Foster has also eschewed the silver screen in recent years, with her last big budget release having been 2013’s middling Elysium. Hotel Artemis failed to get a buzz going three years later, and her acclaimed performance in The Mauritanian flew under the radar due to the COVID-19 pandemic. And while you may remember her from thrillers including Panic Room and Flightplan, fewer will recall she’s had a lucrative career behind the camera. 

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Having directed episodes of Orange is the New Black and House of Cards, Foster kept things macabre with the Black Mirror episode, “Arkangel.” It’s also easy to forget that she directed 2016’s Money Monster to reunite George Clooney and Julia Roberts. It’s about time saw flex her acting chops again, and we can’t think of a better followup than an HBO show as renowned as True Detective

So what brought her back? Foster says she was originally reluctant to play Danvers because she didn’t see herself in the part, despite the anthology series kickstarting her love of streaming shows. Thankfully, showrunner and Night Country writer Issa López made a few tweaks and explained (via The Express), “We talked a bit and she started speaking about a character full of flaws.” Saying that Foster is “honest and she doesn’t bullsh*t,” López claims she made the character an a**hole on Foster’s request.

But this isn’t a one-woman show by any means, with Night Country boasting a rounded cast of complex characters destined to butt heads with the openly racist Danvers. We’re also excited to see Kali Reis as Danvers’ work partner, state trooper Evangeline Navarro. The vibe’s reminiscent of Kate Winslet and Evan Peters in Mare of Easttown, which is another HBO banger that saw an Oscar winner turn to television. Following an Honorary Palme d’Or for lifetime achievement after co-starring alongside the equally beloved Annette Bening in Nyad, Foster taking the lead in something as massive as True Detective just feels correct.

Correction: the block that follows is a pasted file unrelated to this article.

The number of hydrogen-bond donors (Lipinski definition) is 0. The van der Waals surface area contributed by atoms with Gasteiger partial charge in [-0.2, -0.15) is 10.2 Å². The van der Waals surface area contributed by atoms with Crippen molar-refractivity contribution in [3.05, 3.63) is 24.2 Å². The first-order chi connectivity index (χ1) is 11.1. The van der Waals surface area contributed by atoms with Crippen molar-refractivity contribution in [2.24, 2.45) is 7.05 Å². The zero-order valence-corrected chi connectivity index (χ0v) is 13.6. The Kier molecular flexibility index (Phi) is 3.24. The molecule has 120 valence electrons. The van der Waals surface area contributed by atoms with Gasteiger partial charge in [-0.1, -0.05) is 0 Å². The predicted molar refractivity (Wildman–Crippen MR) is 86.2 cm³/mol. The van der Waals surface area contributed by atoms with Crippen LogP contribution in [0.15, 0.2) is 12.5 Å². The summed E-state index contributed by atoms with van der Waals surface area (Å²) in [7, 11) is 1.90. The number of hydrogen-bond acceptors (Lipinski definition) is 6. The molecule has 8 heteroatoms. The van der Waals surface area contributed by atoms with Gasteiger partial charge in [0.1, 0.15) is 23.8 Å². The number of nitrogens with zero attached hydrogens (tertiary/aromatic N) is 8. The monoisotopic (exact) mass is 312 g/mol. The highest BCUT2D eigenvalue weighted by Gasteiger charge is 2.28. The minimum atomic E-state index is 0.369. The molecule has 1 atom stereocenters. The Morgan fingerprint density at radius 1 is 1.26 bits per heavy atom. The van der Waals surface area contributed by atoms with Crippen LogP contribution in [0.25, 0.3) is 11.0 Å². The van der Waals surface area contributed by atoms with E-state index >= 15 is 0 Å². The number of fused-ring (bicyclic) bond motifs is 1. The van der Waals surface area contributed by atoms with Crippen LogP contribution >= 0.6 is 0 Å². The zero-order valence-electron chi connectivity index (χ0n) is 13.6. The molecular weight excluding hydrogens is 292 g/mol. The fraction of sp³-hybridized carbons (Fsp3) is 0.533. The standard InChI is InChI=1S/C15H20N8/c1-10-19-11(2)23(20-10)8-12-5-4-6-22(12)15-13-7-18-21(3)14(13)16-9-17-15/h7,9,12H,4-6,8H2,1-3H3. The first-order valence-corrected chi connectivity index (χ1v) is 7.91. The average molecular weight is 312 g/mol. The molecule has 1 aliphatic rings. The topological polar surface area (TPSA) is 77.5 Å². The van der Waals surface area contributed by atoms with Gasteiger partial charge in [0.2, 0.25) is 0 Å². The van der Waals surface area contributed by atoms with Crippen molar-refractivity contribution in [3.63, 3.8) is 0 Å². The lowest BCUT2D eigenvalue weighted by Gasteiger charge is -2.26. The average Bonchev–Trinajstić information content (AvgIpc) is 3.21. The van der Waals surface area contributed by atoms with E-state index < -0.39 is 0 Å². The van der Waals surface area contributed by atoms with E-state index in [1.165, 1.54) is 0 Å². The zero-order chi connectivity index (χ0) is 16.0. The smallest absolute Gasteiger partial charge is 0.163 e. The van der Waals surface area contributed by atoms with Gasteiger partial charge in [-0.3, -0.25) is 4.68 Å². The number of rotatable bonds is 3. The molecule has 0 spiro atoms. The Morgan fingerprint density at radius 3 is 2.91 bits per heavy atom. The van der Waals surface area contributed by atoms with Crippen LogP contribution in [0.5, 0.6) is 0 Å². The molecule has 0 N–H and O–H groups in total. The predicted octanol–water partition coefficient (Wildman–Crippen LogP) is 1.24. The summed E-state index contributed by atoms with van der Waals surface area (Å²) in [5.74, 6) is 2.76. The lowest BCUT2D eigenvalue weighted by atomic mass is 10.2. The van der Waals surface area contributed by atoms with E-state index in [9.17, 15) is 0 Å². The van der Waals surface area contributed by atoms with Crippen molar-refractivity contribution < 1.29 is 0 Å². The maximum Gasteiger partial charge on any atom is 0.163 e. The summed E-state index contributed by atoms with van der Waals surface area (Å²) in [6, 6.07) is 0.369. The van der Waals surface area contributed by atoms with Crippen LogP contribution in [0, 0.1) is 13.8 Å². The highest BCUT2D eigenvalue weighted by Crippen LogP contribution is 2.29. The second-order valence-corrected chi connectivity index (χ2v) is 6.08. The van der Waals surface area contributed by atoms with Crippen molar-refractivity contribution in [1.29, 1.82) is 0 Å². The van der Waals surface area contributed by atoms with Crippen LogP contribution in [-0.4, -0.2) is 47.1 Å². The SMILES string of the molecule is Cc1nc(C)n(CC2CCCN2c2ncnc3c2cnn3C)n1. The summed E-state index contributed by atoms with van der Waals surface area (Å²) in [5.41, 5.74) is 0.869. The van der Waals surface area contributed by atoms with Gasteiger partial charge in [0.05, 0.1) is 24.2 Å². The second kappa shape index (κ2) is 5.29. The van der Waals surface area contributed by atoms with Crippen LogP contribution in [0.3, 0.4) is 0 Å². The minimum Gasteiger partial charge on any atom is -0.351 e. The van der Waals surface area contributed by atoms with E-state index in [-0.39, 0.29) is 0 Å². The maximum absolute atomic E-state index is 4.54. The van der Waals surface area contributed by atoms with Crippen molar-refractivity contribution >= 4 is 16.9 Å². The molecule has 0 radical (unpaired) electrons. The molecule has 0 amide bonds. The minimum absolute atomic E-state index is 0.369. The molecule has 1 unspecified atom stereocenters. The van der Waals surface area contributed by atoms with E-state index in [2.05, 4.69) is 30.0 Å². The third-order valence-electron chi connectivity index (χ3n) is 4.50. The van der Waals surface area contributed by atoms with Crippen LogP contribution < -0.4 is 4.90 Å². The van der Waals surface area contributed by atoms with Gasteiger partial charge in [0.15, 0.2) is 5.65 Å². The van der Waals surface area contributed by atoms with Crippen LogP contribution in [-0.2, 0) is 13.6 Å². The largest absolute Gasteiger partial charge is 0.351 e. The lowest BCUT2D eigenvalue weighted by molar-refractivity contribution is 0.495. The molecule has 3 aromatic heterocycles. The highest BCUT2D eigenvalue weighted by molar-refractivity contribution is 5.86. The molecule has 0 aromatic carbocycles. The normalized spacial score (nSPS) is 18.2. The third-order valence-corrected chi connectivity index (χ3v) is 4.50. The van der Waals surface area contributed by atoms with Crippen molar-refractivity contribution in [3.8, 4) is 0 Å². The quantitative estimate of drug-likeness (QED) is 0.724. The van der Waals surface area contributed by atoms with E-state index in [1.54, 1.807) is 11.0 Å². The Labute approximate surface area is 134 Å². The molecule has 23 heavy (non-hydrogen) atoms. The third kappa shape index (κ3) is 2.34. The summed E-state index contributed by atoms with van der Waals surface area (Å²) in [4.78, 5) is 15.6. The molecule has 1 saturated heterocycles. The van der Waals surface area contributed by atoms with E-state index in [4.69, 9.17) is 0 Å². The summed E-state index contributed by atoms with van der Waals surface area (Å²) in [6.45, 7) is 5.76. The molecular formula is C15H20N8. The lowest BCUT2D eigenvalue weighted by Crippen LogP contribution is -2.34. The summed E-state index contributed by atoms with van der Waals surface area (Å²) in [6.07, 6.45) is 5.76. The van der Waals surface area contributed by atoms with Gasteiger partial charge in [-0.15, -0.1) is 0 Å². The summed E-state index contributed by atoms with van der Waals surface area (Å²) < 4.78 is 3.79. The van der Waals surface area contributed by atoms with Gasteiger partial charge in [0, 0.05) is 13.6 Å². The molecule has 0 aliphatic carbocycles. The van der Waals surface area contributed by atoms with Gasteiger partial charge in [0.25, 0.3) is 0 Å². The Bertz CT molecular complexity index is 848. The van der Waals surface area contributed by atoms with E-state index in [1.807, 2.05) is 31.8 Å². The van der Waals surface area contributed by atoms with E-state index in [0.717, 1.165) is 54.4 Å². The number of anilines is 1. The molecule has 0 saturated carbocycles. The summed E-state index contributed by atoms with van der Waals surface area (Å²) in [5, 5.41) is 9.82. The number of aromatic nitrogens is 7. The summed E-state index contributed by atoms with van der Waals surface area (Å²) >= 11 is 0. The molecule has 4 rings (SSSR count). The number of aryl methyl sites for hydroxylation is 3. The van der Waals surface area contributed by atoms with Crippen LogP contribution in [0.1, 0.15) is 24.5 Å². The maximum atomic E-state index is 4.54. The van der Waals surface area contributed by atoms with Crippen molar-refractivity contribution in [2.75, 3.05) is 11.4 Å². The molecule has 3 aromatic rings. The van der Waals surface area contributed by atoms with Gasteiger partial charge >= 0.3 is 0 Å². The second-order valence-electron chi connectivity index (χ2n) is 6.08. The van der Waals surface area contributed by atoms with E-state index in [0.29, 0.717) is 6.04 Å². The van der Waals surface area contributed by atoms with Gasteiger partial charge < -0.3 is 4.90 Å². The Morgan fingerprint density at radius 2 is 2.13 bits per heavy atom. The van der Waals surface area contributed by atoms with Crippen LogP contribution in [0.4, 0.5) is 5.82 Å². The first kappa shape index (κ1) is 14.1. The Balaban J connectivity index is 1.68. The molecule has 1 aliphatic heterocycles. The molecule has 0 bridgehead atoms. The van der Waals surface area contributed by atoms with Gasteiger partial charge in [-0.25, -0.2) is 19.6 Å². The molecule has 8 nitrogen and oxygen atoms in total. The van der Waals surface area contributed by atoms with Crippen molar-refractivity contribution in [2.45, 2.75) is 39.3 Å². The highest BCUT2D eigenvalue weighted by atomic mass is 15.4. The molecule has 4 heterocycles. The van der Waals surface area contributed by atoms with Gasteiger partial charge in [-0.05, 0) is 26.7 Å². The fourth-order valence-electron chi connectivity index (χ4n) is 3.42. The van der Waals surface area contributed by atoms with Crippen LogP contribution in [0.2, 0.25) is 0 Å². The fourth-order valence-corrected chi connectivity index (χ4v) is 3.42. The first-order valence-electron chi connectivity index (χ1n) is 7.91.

The HBO effect

Foster and costar Kali Reis in True Detective: Night Country. HBO

HBO shows are often noteworthy for their star-studded casts, with Westworld known for Hopkins, Jeffrey Wright, and Thandiwe Newton. Matthew Macfadyen is no longer remembered as Mr. Darcy from Pride & Prejudice, but rather will be forever immortalized as Succession’s Tom Wambsgans, while The White Lotus Season 2 reminded us why The Sopranos’ Michael Imperioli is so great. 

As with all the above, True Detective has become an unlikely home for some of the biggest names around. Aside from the obvious of Matthew McConaughey and Woody Harrelson playing Rust Cohle and Marty Hart in Season 1, the second season saw Colin Farrell, Vince Vaughn, and Rachel McAdams join this bleak universe. While Season 3 had more of a star on the rise than an established Hollywood regular there’s no escaping the acting prowess of Mahershala Ali and his meteoric climb since. 

Considering most had parked the idea of True Detective Season 4, the choice of Jodie Foster as the lead is a great way to lure back naysayers (a bit like casting Kim Kardashian in American Horror Story Season 12) as even if you weren’t convinced, you’ll likely tune in to see whether Foster still has it. HBO has something of a magic touch with bringing back familiar famous faces, while Night Country has the potential to give Foster a boost similar to Jennifer Coolidge’s trajectory after The White Lotus

In the same way that Night Country is clearly, thematically the next chapter of the True Detective story, giving us a supernatural vibe with a homage to 30 Days of Night and The Thing, its elements of dark, grisly horror, and swapping of women for men in traditionally masculine roles, feels like snippets of Foster’s work so far stitched together into something that’s at once familiar yet different enough to intrigue. Only time will tell whether Liz Danvers will be the next Rust Cohle, but with True Detective hoping to return to its early highs, the Jodie Foster renaissance we pondered up top might be just over the snow-capped horizon.

Fair to say, we’re here for it. 


Based in Manchester, UK, Tom Chapman has over seven years’ experience covering everything from dragons to Demogorgons. Starting out with a stint at Movie Pilot in Berlin, Tom has since branched out to indulge his love of all things Star Wars and the MCU at Digital Spy, Den of Geek, IGN, Yahoo! and more. These days, you’ll find Tom channelling his inner Gale Weathers and ranting about how HBO did us dirty with Game of Thrones Season Eight.